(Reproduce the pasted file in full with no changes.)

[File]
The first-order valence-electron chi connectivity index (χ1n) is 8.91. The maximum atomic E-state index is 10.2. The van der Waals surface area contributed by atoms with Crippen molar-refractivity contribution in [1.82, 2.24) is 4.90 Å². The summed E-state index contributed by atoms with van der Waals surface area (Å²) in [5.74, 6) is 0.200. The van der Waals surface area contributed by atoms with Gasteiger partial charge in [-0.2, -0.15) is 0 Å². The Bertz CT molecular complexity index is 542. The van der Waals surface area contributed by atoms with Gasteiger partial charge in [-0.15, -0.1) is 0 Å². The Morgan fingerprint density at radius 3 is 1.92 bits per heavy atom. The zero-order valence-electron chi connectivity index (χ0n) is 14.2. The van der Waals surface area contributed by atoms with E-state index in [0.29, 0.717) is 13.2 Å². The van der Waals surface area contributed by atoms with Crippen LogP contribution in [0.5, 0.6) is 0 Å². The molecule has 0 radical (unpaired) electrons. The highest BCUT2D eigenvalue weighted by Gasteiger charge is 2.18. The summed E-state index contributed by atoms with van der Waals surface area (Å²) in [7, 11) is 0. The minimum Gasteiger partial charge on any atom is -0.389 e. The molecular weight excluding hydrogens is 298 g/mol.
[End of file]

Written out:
The first-order valence-electron chi connectivity index (χ1n) is 8.91. The maximum atomic E-state index is 10.2. The van der Waals surface area contributed by atoms with Crippen molar-refractivity contribution in [1.82, 2.24) is 4.90 Å². The summed E-state index contributed by atoms with van der Waals surface area (Å²) in [5.74, 6) is 0.200. The van der Waals surface area contributed by atoms with Gasteiger partial charge in [-0.2, -0.15) is 0 Å². The Bertz CT molecular complexity index is 542. The van der Waals surface area contributed by atoms with Gasteiger partial charge in [-0.15, -0.1) is 0 Å². The Morgan fingerprint density at radius 3 is 1.92 bits per heavy atom. The zero-order valence-electron chi connectivity index (χ0n) is 14.2. The van der Waals surface area contributed by atoms with E-state index in [0.29, 0.717) is 13.2 Å². The van der Waals surface area contributed by atoms with Crippen LogP contribution in [0.5, 0.6) is 0 Å². The molecule has 0 radical (unpaired) electrons. The highest BCUT2D eigenvalue weighted by Gasteiger charge is 2.18. The summed E-state index contributed by atoms with van der Waals surface area (Å²) in [7, 11) is 0. The minimum Gasteiger partial charge on any atom is -0.389 e. The molecular weight excluding hydrogens is 298 g/mol.